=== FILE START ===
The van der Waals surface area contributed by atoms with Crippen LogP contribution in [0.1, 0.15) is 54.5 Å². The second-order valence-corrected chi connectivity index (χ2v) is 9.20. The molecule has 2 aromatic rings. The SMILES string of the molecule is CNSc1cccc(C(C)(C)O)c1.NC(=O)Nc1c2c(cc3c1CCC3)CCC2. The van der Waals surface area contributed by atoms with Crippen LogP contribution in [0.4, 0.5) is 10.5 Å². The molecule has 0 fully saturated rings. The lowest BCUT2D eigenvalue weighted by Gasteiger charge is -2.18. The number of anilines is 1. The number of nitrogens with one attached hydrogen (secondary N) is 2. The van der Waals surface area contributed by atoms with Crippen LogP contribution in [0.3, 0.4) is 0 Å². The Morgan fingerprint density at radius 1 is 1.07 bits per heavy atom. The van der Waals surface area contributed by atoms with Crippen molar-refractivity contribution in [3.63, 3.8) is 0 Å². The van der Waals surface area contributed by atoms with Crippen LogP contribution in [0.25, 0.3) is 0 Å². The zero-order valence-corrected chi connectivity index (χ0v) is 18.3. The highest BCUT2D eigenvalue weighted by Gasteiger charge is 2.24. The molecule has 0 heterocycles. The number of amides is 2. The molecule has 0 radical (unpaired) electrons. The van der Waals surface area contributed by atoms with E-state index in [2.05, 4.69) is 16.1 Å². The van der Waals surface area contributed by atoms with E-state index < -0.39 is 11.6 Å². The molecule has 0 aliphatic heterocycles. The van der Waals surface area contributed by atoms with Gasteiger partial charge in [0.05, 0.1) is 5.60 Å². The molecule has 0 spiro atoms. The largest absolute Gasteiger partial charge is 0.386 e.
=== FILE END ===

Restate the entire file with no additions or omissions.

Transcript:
The van der Waals surface area contributed by atoms with Crippen LogP contribution in [0.1, 0.15) is 54.5 Å². The second-order valence-corrected chi connectivity index (χ2v) is 9.20. The molecule has 2 aromatic rings. The SMILES string of the molecule is CNSc1cccc(C(C)(C)O)c1.NC(=O)Nc1c2c(cc3c1CCC3)CCC2. The van der Waals surface area contributed by atoms with Crippen LogP contribution in [0.4, 0.5) is 10.5 Å². The molecule has 0 fully saturated rings. The lowest BCUT2D eigenvalue weighted by Gasteiger charge is -2.18. The number of anilines is 1. The number of nitrogens with one attached hydrogen (secondary N) is 2. The van der Waals surface area contributed by atoms with Crippen LogP contribution in [0.3, 0.4) is 0 Å². The Morgan fingerprint density at radius 1 is 1.07 bits per heavy atom. The van der Waals surface area contributed by atoms with Crippen molar-refractivity contribution in [3.63, 3.8) is 0 Å². The van der Waals surface area contributed by atoms with Crippen LogP contribution in [0.25, 0.3) is 0 Å². The zero-order valence-corrected chi connectivity index (χ0v) is 18.3. The highest BCUT2D eigenvalue weighted by Gasteiger charge is 2.24. The molecule has 0 heterocycles. The number of amides is 2. The molecule has 0 radical (unpaired) electrons. The van der Waals surface area contributed by atoms with E-state index in [2.05, 4.69) is 16.1 Å². The van der Waals surface area contributed by atoms with E-state index < -0.39 is 11.6 Å². The molecule has 0 aliphatic heterocycles. The van der Waals surface area contributed by atoms with Gasteiger partial charge in [0.05, 0.1) is 5.60 Å². The molecule has 0 spiro atoms. The largest absolute Gasteiger partial charge is 0.386 e.